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Take the two Hilbert spaces $ H_1 = H_2 = C^2$

The basis of $H_1$ is : $ \{ | 1 : + \rangle , |1 : - \rangle \} $ and for $H_2$ : $ \{ | 2 : + \rangle , |2 : - \rangle \} $

Forming the composite Hilbert space: $$ H = H_1 \otimes H_2 $$

We get the base of $H$ : $ \{ | 1 : + \rangle \otimes | 2 : + \rangle , | 1 : + \rangle \otimes | 2 : - \rangle , | 1 : - \rangle \otimes | 2 : - \rangle, | 1 : - \rangle \otimes | 2 : + \rangle \} $. Written more simply as $$ \{| + + \rangle , | + - \rangle , | - - \rangle , |- + \rangle \} $$

Let the composite system be in a ket $$ | \Psi \rangle = \dfrac{ |+ - \rangle - | - + \rangle}{\sqrt{2}} $$

I wish to calculate the partial trace of the density operator with respect to $H_2$

$$ \rho_1 = tr_2 \rho = tr_2 | \Psi \rangle \langle \Psi| = \langle 2 : + | \Psi \rangle \langle \Psi | 2 : + \rangle + \langle 2 : - | \Psi \rangle \langle \Psi | 2 : - \rangle $$

I cannot get past this step , since I don't know what: $$\langle 2: + | + - \rangle ?$$

Is it just $ \langle 2: + | 2: - \rangle = 0 $ ?

I know that for a vector space that is the tensor product of two other vector spaces the scalar product is :

$$ (\langle 1:n' |\otimes \langle 2: p' |)| (|1 : n \rangle \otimes |2:p \rangle) = \ \langle 1:n'| 1 : n \rangle \times \langle 2: p' | 2:p \rangle $$

What is then :

$$ \langle 2: p' | (|1 : n \rangle \otimes |2:p \rangle) ? $$

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  • $\begingroup$ This is the usual abuse of notation regarding the partial trace, I think. Have a look here, for example. $\endgroup$ Dec 24, 2022 at 14:22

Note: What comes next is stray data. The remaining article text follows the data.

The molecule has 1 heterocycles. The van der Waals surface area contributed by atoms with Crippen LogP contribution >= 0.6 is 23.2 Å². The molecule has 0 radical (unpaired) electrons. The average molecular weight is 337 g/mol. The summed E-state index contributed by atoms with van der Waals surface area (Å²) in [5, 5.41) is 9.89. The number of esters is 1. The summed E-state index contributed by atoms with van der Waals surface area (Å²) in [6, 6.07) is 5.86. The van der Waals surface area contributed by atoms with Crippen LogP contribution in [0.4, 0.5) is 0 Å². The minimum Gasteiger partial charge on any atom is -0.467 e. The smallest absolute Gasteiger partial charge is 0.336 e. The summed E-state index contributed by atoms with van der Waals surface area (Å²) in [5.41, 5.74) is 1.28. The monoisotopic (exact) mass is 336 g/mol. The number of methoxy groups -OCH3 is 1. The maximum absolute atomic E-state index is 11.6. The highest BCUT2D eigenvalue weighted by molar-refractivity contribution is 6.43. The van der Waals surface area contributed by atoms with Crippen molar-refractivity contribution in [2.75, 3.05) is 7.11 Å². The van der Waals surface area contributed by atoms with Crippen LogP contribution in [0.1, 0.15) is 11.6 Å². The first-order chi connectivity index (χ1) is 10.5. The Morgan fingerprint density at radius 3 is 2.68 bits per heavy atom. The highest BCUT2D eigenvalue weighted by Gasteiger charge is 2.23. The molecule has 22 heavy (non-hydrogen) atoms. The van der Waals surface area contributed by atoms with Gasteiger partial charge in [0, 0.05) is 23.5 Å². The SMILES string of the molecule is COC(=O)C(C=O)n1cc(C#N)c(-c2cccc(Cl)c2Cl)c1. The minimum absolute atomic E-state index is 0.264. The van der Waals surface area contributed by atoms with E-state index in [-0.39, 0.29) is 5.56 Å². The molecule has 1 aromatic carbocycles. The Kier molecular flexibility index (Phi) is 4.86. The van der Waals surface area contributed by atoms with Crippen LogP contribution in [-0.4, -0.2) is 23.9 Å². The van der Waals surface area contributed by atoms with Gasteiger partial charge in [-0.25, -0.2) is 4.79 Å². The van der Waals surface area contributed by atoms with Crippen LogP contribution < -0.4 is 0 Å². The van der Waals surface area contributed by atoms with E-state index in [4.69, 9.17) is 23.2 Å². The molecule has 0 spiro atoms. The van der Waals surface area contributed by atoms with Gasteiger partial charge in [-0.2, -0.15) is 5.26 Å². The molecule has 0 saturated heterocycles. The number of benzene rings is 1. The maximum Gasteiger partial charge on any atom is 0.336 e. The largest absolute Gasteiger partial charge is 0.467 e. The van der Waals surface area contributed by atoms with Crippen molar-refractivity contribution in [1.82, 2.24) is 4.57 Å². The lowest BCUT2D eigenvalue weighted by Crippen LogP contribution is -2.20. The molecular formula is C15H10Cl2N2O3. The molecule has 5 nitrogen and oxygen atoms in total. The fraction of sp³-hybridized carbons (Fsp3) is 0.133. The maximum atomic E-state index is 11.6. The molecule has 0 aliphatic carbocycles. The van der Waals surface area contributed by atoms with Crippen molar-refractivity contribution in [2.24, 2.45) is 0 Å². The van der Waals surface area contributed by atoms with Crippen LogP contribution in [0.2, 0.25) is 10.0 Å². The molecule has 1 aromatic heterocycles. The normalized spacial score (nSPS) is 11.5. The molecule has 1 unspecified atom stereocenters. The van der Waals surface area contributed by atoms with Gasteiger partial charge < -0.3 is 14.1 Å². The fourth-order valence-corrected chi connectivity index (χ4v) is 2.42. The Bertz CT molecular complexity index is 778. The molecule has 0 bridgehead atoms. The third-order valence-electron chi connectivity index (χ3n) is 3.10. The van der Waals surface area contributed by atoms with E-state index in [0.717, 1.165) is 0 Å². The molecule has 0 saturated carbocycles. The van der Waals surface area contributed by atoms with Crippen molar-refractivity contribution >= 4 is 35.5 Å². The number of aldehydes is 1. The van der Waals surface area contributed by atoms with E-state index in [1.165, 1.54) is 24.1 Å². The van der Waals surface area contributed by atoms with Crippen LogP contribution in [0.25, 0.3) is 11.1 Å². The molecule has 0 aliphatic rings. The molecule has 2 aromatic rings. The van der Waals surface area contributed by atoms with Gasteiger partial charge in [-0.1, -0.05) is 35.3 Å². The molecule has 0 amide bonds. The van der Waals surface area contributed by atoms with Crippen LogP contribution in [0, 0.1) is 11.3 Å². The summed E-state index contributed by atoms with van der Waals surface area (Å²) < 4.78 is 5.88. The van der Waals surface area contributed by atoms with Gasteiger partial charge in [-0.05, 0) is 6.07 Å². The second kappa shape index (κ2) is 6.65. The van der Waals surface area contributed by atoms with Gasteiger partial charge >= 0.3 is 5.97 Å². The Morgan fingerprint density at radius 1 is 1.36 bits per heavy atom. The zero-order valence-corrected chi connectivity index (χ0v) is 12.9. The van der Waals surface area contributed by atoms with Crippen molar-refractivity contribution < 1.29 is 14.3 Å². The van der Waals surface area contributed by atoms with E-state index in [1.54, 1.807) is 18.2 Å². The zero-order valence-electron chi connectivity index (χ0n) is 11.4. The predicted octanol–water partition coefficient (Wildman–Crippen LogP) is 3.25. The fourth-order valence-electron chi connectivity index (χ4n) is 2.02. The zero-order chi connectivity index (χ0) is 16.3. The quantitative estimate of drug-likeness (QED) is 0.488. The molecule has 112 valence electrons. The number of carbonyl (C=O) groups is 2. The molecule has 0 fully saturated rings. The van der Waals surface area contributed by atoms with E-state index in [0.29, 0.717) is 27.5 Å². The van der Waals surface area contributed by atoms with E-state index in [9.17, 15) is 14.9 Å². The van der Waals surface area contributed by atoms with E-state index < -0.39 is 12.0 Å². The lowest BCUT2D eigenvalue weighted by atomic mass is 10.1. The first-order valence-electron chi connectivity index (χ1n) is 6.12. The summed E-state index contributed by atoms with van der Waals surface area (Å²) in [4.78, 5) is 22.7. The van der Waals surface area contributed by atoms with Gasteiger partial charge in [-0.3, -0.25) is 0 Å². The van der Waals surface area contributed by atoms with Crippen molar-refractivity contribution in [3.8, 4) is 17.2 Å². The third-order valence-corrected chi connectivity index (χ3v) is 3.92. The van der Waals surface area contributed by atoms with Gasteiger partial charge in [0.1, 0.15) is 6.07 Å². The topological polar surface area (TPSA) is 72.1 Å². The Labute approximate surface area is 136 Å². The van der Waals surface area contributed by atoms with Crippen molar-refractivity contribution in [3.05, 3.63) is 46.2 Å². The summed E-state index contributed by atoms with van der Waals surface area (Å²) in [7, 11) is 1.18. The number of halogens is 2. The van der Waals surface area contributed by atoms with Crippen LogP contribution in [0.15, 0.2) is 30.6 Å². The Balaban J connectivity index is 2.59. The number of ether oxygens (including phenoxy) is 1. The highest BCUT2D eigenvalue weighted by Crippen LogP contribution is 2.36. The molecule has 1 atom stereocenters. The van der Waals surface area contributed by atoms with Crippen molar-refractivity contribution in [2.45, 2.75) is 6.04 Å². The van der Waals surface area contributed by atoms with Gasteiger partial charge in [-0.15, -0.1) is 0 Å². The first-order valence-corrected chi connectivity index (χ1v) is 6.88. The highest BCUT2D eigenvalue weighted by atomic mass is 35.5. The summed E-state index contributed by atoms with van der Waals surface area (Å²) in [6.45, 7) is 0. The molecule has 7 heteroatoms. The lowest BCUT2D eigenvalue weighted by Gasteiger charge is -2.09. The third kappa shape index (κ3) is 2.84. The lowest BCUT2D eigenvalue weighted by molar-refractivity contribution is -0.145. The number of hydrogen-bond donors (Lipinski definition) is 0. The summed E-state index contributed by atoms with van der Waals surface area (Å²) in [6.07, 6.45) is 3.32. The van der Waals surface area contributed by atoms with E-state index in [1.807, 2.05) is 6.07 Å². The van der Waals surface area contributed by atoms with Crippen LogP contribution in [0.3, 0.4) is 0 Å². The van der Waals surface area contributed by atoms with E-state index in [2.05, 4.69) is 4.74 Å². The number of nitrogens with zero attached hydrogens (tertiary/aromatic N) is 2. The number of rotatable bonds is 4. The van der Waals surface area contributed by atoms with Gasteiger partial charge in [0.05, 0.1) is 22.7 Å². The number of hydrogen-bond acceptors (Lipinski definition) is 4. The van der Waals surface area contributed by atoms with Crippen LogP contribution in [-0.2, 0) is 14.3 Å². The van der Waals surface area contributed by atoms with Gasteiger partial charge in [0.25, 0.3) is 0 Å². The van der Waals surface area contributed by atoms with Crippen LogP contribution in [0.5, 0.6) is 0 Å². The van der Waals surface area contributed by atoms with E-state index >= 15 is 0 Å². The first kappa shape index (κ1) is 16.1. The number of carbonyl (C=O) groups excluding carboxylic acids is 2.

• $\begingroup$ ah ok , so $ \langle 2 : + | + - \rangle$ is really $( I_{d1} \otimes \langle 2 : + | ) |+ - \rangle $. So $( I_{d1}+ \langle +| ) |+ - \rangle = |1 : +\rangle ( \langle 2:+ | 2: - \rangle ) $ $\endgroup$
    – lohey
    Dec 24, 2022 at 14:35
  • $\begingroup$ Sorry, it is hard for me to read this notation (especially in a comment). $\endgroup$ Dec 24, 2022 at 14:40
  • $\begingroup$ $$ \left(\mathbb I_A \otimes \langle \psi| \right) (|\varphi\rangle \otimes|\phi\rangle) = |\varphi\rangle \langle \psi|\phi \rangle \quad $$ is what I meant to say $\endgroup$
    – lohey
    Dec 24, 2022 at 14:42
  • $\begingroup$ Yes, indeed. As I've explained in the linked answer, the notation you encountered (I suppose), is a common abuse of notation (cf. eq. 4 there). $\endgroup$ Dec 24, 2022 at 14:46

1 Answer 1

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Using your notation, you already pointed out that ${|2:+⟩,|2:βˆ’βŸ©}$ form a basis in $𝐻_2$, so $⟨2:+|2:βˆ’βŸ©$ is definitely zero.

Second, you also observed the rule by which the inner product and tensor product interchange, i.e.

$(⟨1:𝑛′|βŠ—βŸ¨2:𝑝′|)|(|1:π‘›βŸ©βŠ—|2:π‘βŸ©)= ⟨1:𝑛′|1:π‘›βŸ©βŠ—βŸ¨2:𝑝′|2:π‘βŸ© =⟨1:𝑛′|1:π‘›βŸ©βŸ¨2:𝑝′|2:π‘βŸ©$,

where in the last equality the tensor product transforms into scalar product since $⟨1:𝑛′|1:π‘›βŸ©$ and $⟨2:𝑝′|2:π‘βŸ©$ are just numbers.

Exactly the same rule applies to your last equation, the only difference is that there you have an inner product only between vectors of $𝐻_2$, while the vector of $𝐻_1$ remains unchanged

$⟨2:𝑝′|(|1:π‘›βŸ©βŠ—|2:π‘βŸ©)=|1:π‘›βŸ©βŠ—βŸ¨2:𝑝′|2:π‘βŸ©=|1:π‘›βŸ©βŸ¨2:𝑝′|2:π‘βŸ©$.

This is exactly what you should obtain, namely, the second system is traced out by projecting it on $|2:π‘βŸ©$, while the first system remains untouched, which is given by the vector $|1:π‘›βŸ©$.

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  • $\begingroup$ Consider to use MathJax. $\endgroup$ Dec 25, 2022 at 10:58
  • $\begingroup$ Noted, thanks. @Tobias Fünke $\endgroup$
    – tamih100
    Dec 25, 2022 at 19:06

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